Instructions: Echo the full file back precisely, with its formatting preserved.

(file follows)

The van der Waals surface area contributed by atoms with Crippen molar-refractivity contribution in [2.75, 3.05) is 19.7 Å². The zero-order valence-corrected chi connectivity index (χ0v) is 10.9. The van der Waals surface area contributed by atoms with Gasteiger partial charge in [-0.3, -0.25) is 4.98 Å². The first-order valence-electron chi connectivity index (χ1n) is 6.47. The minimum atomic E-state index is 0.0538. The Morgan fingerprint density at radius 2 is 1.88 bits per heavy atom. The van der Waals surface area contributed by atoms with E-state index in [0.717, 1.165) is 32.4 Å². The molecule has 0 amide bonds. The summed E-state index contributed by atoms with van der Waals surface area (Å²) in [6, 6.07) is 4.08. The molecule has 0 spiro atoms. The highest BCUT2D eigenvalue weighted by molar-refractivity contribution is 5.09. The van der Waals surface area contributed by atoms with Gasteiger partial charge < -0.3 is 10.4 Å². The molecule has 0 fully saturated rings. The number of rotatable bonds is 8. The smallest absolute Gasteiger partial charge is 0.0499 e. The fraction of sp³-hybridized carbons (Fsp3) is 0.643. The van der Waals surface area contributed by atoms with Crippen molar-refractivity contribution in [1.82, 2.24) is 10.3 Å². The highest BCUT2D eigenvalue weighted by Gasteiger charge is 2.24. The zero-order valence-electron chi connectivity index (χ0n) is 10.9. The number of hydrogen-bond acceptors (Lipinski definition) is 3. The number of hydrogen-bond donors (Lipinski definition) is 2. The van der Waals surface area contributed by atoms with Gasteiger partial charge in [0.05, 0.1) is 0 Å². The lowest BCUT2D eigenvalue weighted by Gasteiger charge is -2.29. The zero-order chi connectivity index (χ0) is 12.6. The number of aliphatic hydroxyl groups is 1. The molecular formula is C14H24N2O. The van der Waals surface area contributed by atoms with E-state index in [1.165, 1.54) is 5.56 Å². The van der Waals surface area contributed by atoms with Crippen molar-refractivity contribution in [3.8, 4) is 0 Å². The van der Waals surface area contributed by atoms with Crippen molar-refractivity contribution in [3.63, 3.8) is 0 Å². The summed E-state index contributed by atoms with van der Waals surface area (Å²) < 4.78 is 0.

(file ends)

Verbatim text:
The van der Waals surface area contributed by atoms with Crippen molar-refractivity contribution in [2.75, 3.05) is 19.7 Å². The zero-order valence-corrected chi connectivity index (χ0v) is 10.9. The van der Waals surface area contributed by atoms with Gasteiger partial charge in [-0.3, -0.25) is 4.98 Å². The first-order valence-electron chi connectivity index (χ1n) is 6.47. The minimum atomic E-state index is 0.0538. The Morgan fingerprint density at radius 2 is 1.88 bits per heavy atom. The van der Waals surface area contributed by atoms with E-state index in [0.717, 1.165) is 32.4 Å². The molecule has 0 amide bonds. The summed E-state index contributed by atoms with van der Waals surface area (Å²) in [6, 6.07) is 4.08. The molecule has 0 spiro atoms. The highest BCUT2D eigenvalue weighted by molar-refractivity contribution is 5.09. The van der Waals surface area contributed by atoms with Gasteiger partial charge < -0.3 is 10.4 Å². The molecule has 0 fully saturated rings. The number of rotatable bonds is 8. The smallest absolute Gasteiger partial charge is 0.0499 e. The fraction of sp³-hybridized carbons (Fsp3) is 0.643. The van der Waals surface area contributed by atoms with Crippen molar-refractivity contribution in [1.82, 2.24) is 10.3 Å². The highest BCUT2D eigenvalue weighted by Gasteiger charge is 2.24. The zero-order valence-electron chi connectivity index (χ0n) is 10.9. The number of hydrogen-bond acceptors (Lipinski definition) is 3. The number of hydrogen-bond donors (Lipinski definition) is 2. The van der Waals surface area contributed by atoms with Gasteiger partial charge in [0.05, 0.1) is 0 Å². The lowest BCUT2D eigenvalue weighted by Gasteiger charge is -2.29. The zero-order chi connectivity index (χ0) is 12.6. The number of aliphatic hydroxyl groups is 1. The molecular formula is C14H24N2O. The van der Waals surface area contributed by atoms with E-state index in [1.165, 1.54) is 5.56 Å². The van der Waals surface area contributed by atoms with Crippen molar-refractivity contribution in [3.8, 4) is 0 Å². The van der Waals surface area contributed by atoms with Crippen molar-refractivity contribution in [3.63, 3.8) is 0 Å². The summed E-state index contributed by atoms with van der Waals surface area (Å²) < 4.78 is 0.